First, style is never, ever, ever a valid defense against criticism. "It's just my style" is, quite simply, the cry of a bad artist. Style is not some stalwart defense against critique. Style is just how your work looks. "I just draw that way" doesn't alter the validity of any criticism. It's a deflection. Style doesn't mean that you get a pass on proportions being bad, perspective being off, or just generally drawing in a way that doesn't communicate well. Which is not to say one cannot draw in a stylized way and realism is the One True Path. There's a reason "draw from life" is a constant piece of advice given to all artists, regardless of style.
This is also not to say that everyone must like a certain style or dislike another. Tastes are different. That's fine and normal. But the point of criticism is for the critic to express how they feel about a work and, if done well, WHY. Because of this, "That's just how I draw" is not a valid response to a criticism that says, for example, "The human body cannot bend that way."

Now for a (hopefully) quick tangent. Comics is FULL of that last bit and this entire discussion is largely sparked by that. It is a simple fact that women in comics have been drawn in ridiculous poses wearing moronic outfits for years, all of which primarily exist for male readers to enjoy looking at. "Male heroes are drawn crazy too!" is not a valid response, either. Male heroes are drawn as a male power fantasy. Female heroes are drawn as a male sexual fantasy. Those are NOT equivalent. In the past, I've struggled with this myself. Now, though, I'm tired of it. The good news is that the majority of comics is moving away from this, but a very loud group of both fans and creators continue to pretend it isn't there and they are both WRONG and LOSING THAT FIGHT.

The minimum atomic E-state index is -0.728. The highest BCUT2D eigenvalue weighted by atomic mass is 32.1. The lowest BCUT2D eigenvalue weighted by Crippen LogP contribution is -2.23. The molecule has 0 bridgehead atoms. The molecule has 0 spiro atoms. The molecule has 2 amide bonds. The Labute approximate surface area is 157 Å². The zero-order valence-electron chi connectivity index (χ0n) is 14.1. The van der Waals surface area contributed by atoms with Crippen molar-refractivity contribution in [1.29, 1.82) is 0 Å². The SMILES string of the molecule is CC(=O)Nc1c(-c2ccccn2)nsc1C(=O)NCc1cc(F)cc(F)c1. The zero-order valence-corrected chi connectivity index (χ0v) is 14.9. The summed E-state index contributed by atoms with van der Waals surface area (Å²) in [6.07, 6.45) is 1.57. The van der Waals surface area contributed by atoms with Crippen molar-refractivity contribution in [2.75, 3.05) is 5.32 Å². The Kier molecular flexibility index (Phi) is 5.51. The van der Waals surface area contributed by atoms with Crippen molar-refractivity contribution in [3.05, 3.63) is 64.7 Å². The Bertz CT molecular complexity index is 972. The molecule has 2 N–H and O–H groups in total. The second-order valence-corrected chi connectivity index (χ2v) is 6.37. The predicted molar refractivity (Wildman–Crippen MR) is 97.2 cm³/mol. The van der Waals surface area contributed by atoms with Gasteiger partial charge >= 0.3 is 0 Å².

One last comment on this before the next point: It is okay to like drawings of sexy women. You are not a bad person for that. At the same time, liking something doesn't make it less problematic. Liking something doesn't make it GOOD. Similarly, that things are normal and have always been a certain way does not mean they should continue to be or that it's okay. And to tie it all back to this section, SEXY WOMEN IS NOT A STYLE.


Second. Putting a lot of time into something does not make it good. Working hard on something does not make it good. Neither of those reasons are valid defenses against criticism. People work long and hard on many things that end up terrible. Not everything succeeds. Things fail. We don't set out to make something and fail, but it happens. It's a normal part of creating. In fact, it's pretty much required. You will fail. You will screw up. You will make bad things. You will make things that people hate.